- A hacker stole hundreds of NFTs from OpenSea users last night.
- While a post-mortem report has not yet been published, OpenSea team has claimed that the hacker executed a phishing attack to steal the NFTs.
- The incident is yet another reminder of the risks of self-custody in Web3.
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The hacker stole hundreds of high-value NFTs from sought-after collections like Bored Ape Yacht Club, Azuki, and NFT Worlds.
OpenSea Users Targeted in NFT Hack
A hacker stole millions of dollars worth of NFTs from OpenSea users last night.
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The attacker targeted an estimated 32 collectors on the top NFT marketplace and drained their Ethereum wallets. On-chain data posted by Peckshield shows that they stole over 250 pieces from high-value collections like Bored Ape Yacht Club, Doodles, Azuki, and NFT Worlds. Based on the floor prices for the collections, Crypto Briefing estimated the total haul to be worth over 1,000 Ethereum, or $3 million. The attacker’s wallet currently contains 641 Ethereum worth around $1.7 million, as well as a selection of the stolen NFTs.
News of the attack first surfaced on Twitter late Saturday when users reported suspicious activity tied to their accounts. It was initially rumored that the exploit was linked to a smart contract that OpenSea users have been migrating their NFTs to over recent weeks. However, OpenSea pointed to a likely phishing attack.
We are actively investigating rumors of an exploit associated with OpenSea related smart contracts. This appears to be a phishing attack originating outside of OpenSea’s website. Do not click links outside of https://t.co/3qvMZjxmDB.
— OpenSea (@opensea) February 20, 2022
The team took to Twitter early Sunday to announce that it was “actively investigating” the rumors and that “a phishing attack outside of OpenSea’s website” was the probable cause. OpenSea CEO Devin Finzer said that the team was “running an all hands on deck investigation” and that the 32 affected users had suffered from a phishing attack. Earlier this morning, Finzer reiterated his belief that it was a phishing attack. “We have confidence that this was a phishing attack,” he wrote. The security analytics firm PeckShield also investigated the incident and shared the view that a phishing scam was likely the root cause.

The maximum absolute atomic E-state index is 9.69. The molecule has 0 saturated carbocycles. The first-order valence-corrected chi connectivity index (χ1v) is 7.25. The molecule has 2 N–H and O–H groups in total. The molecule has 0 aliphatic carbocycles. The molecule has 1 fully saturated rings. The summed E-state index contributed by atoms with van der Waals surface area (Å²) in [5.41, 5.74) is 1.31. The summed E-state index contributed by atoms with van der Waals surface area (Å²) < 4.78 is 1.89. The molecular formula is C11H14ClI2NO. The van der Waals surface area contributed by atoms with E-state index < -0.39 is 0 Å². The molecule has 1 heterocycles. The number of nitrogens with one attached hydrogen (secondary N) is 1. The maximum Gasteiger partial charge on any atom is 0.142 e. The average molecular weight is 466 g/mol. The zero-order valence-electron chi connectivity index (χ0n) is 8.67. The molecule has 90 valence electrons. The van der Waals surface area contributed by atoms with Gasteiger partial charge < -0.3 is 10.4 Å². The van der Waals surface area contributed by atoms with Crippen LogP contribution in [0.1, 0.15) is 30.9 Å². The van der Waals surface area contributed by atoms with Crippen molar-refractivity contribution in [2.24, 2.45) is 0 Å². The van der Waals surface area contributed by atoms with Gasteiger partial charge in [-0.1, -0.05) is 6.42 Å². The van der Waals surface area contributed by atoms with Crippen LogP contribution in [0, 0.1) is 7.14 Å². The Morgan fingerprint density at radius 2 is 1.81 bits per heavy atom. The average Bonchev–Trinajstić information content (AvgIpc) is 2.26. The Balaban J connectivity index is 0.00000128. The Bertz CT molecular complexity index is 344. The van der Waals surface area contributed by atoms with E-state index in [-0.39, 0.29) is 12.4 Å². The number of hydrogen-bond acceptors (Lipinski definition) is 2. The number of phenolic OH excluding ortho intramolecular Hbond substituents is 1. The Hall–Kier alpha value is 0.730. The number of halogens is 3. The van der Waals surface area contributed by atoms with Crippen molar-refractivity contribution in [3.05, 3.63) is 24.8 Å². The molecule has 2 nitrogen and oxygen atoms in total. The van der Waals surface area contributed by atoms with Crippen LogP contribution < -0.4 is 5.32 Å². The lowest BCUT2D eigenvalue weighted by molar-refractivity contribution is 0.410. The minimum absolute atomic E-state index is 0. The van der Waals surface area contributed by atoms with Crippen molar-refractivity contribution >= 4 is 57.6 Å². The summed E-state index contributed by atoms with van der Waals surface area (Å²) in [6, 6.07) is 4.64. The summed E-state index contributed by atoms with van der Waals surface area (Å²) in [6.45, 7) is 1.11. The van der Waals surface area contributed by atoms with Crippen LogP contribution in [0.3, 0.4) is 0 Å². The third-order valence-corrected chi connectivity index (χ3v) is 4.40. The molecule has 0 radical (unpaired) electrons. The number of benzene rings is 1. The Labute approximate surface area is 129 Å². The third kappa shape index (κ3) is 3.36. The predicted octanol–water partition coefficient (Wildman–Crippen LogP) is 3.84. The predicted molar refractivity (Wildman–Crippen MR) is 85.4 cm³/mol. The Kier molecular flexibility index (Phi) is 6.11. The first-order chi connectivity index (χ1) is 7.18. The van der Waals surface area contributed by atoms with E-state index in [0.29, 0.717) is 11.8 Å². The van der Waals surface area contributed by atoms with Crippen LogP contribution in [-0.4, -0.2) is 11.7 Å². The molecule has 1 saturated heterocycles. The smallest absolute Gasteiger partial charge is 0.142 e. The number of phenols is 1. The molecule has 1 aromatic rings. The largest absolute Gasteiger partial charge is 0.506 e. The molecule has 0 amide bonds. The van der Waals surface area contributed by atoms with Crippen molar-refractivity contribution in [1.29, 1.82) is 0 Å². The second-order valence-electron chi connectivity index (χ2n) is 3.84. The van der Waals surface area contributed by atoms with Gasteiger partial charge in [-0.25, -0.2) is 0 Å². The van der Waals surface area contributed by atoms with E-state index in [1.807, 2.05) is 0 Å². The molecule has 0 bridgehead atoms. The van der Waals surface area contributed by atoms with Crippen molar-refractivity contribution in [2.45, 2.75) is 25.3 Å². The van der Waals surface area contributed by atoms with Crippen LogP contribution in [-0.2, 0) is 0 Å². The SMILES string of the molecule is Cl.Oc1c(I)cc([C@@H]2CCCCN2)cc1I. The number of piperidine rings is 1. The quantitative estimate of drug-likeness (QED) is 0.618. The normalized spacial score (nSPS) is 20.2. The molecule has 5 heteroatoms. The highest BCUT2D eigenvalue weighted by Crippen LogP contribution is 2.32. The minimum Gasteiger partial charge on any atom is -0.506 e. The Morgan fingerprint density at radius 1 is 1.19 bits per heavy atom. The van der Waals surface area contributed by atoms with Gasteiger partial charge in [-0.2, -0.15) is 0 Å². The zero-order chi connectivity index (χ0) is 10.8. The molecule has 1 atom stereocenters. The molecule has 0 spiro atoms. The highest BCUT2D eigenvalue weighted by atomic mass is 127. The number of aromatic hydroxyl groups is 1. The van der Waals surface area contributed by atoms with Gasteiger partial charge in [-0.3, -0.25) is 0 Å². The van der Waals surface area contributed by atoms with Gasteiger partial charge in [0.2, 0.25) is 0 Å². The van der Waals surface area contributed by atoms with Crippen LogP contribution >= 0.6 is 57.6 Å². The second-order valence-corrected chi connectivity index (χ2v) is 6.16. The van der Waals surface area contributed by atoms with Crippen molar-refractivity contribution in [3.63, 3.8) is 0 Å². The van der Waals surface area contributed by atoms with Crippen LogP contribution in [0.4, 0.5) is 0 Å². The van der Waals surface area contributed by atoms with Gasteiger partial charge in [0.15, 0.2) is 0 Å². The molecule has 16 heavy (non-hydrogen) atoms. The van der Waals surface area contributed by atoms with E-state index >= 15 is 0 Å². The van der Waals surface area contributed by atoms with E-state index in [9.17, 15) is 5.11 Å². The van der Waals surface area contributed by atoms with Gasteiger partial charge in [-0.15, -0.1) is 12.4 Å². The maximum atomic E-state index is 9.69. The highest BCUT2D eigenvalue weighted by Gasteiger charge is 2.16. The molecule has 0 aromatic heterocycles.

NFT Hack Exposes Web3 Risks
Though a full post-mortem analysis is yet to be published, the Ethereum users foobar and isotile posted tweet storms detailing the attacker’s probable moves. On-chain data shows that they deployed a smart contract on Jan. 22 that used a call to OpenSea’s contract. It’s thought that they tricked users into signing a transaction that transferred their NFTs to the hacker’s wallet, likely by sending out an email that replicated the ones OpenSea sends out. Once they had duped a sufficient number of NFT collectors into signing the malicious transaction, they executed the attack to drain their wallets.
Notably, Jacob King, CEO at OracleHawk, accused OpenSea of “lying” about the cause and said that the marketplace had a flaw in its smart contract code. While a phishing attack is still yet to be confirmed, the incident exposes the risks of using Web3, where signing any malicious Ethereum transaction can have disastrous consequences.
In recent months, many Bored Ape Yacht Club holders have lost their high-value NFTs in similar attacks after signing away their assets. As NFTs have attracted mainstream interest and their prices have soared, hackers have increasingly turned to the space to target collectors. Most of the affected OpenSea users have fallen victim to phishing attacks that tricked them into signing malicious contracts. For all of the benefits of self-custody wallets and decentralization, such attacks raise questions about whether crypto and NFTs are truly ready for mass adoption. Even when crypto holders use a hardware wallet to store their assets, they are not necessarily protected against smart contract scams. For collectors, NFT hacks like this one are a reminder of the importance of taking caution at all times in Web3, especially when it comes to checking emails and signing transactions.
Disclosure: At the time of writing, the author of this feature owned ETH and several other cryptocurrencies.
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